- Date : 23/01/2019
- Read: 4 mins
Parties involved in real estate transactions in excess of Rs 20,000 will be questioned by the IT dept. for flouting Sec. 269SS of the IT Act
The Central Board of Direct Taxes (CBDT) has formulated a law within the Income Tax (IT) Act, which requires that any transaction in real estate, including agricultural land, over Rs 20,000, can be made only through an account payee cheque, real-time gross settlement (RTGS), or electronic transfer. In other words, it has barred cash transactions above that amount with retrospective effect from 1st June 2015.
The IT department’s Delhi division has scanned property transactions in all 21 sub-registrar offices of Delhi to look at registries above the Rs 20,000 amount – since the passing of the law till date. It must be noted that the aforementioned law falls under Section 269SS of the IT Act and was designed to curb the parking of black money through the sale and purchase of immovable properties.
Breaching this section attracts Section 271D, which requires that if any cash transaction is made beyond the defined limit, a penalty of an equal amount is imposed on the seller who accepts cash or refunds cash advances.
Accordingly, the Delhi division of the IT department is planning to send notices to all parties who have made such cash dealings in real estate during 2015-2018. One can expect other divisions of the department to follow suit. Apart from imposing a penalty on the seller, the purchaser will have to validate the source of the money.
What is Section 269SS and 271D of the IT Act?
Section 269SS of the IT Act restricts acceptance, payment and repayment of cash over the defined limit. It prohibits taxpayers from accepting loans, deposits, and sums over and above Rs 20,000. It further specifies that all such transactions should be done through a proper banking channel, which could be RTGS, online transfer, or account payee cheque.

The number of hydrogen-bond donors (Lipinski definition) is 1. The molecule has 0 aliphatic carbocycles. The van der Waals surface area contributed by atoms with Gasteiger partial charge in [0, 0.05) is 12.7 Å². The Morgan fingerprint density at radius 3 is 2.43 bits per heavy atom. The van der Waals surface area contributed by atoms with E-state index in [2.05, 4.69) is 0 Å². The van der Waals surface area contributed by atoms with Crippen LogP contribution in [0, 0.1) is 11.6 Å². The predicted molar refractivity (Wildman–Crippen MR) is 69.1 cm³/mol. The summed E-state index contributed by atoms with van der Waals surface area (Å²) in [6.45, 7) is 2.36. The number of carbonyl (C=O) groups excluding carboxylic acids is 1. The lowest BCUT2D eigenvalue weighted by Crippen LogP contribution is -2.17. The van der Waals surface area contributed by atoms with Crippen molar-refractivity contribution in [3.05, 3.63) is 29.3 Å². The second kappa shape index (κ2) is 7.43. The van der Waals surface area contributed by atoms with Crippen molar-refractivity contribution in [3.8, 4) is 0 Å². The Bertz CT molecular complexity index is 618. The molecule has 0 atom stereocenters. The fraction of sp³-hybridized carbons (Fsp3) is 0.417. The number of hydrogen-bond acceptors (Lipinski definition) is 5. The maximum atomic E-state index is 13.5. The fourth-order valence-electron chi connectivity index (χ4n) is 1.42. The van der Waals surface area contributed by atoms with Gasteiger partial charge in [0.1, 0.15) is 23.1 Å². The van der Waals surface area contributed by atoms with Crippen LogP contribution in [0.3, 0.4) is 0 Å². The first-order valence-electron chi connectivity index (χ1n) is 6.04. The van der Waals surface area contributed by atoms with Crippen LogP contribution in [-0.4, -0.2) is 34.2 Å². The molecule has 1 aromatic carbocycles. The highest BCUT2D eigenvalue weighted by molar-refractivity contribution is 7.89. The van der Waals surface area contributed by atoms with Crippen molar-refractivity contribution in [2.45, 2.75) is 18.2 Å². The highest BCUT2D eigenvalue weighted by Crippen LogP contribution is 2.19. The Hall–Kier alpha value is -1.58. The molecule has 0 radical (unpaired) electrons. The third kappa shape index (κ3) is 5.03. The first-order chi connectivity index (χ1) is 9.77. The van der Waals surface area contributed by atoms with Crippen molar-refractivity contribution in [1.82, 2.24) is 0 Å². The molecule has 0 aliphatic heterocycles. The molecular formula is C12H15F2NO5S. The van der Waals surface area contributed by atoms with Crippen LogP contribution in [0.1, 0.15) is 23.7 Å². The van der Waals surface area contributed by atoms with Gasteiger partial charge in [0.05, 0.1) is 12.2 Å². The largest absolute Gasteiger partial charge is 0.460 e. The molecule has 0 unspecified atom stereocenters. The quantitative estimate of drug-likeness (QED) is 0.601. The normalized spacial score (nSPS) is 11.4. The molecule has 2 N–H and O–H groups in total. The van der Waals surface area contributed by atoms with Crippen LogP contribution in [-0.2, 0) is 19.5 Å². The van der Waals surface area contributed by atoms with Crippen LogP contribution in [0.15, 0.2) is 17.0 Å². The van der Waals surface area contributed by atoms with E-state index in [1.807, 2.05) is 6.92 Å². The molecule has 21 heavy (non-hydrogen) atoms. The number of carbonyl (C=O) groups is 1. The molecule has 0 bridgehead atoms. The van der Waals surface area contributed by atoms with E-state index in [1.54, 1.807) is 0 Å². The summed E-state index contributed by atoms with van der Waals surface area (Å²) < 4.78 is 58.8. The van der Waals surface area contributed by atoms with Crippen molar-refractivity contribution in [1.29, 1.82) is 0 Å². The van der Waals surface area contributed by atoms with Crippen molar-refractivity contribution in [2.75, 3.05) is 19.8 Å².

Section 271D imposes a penalty of an equal amount of the loan, deposit, or sum accepted if it is above the specified limit.
When is Section 269SS not applicable?
This section is not applicable in case of transactions with the government, banking companies, post office savings bank or cooperative banks, government corporations or companies, or government-notified institutions, associations, or bodies. Besides, cash transactions over Rs 20,000 are also allowed between two people with agricultural income and no taxable income under the IT Act.
How is black money used in real estate?
People tend to pay a portion of the property value in cheque and the remaining in cash, thus deflating the official value of the property. For example, for a property worth Rs 8 crore, the buyer might pay only Rs 3 crore in cheque and the remaining in cash. Generally, the parties keep the circle rate of the property in mind while deciding on the cash/cheque ratio. Thus, the black money is utilised in buying the property.
Real estate is also used to turn black money into white. If, in the above example, the property officially worth Rs 3 crore is let out for an annual rental income of Rs 50 lakhs, the owner can use that income to turn hoarded money into legitimate income.
What is the impact on real estate?
Curbing cash transactions and demonetisation was expected to hit real estate hard, particularly the premium segment of the industry. It is suspected that most cash transactions are done in properties worth over Rs 3 crore. It must be mentioned that real estate crashed in all eight major cities after demonetisation, with sales falling 44% year-on-year and new launches down by 61%.
Although limiting cash transactions alone cannot stop the proliferation of black money and its laundering in the real estate industry, such steps by the department are sure to have a positive impact.
Thus, if you are planning to add real estate to your investment portfolio, consider these points that wil help you make a wiser decision.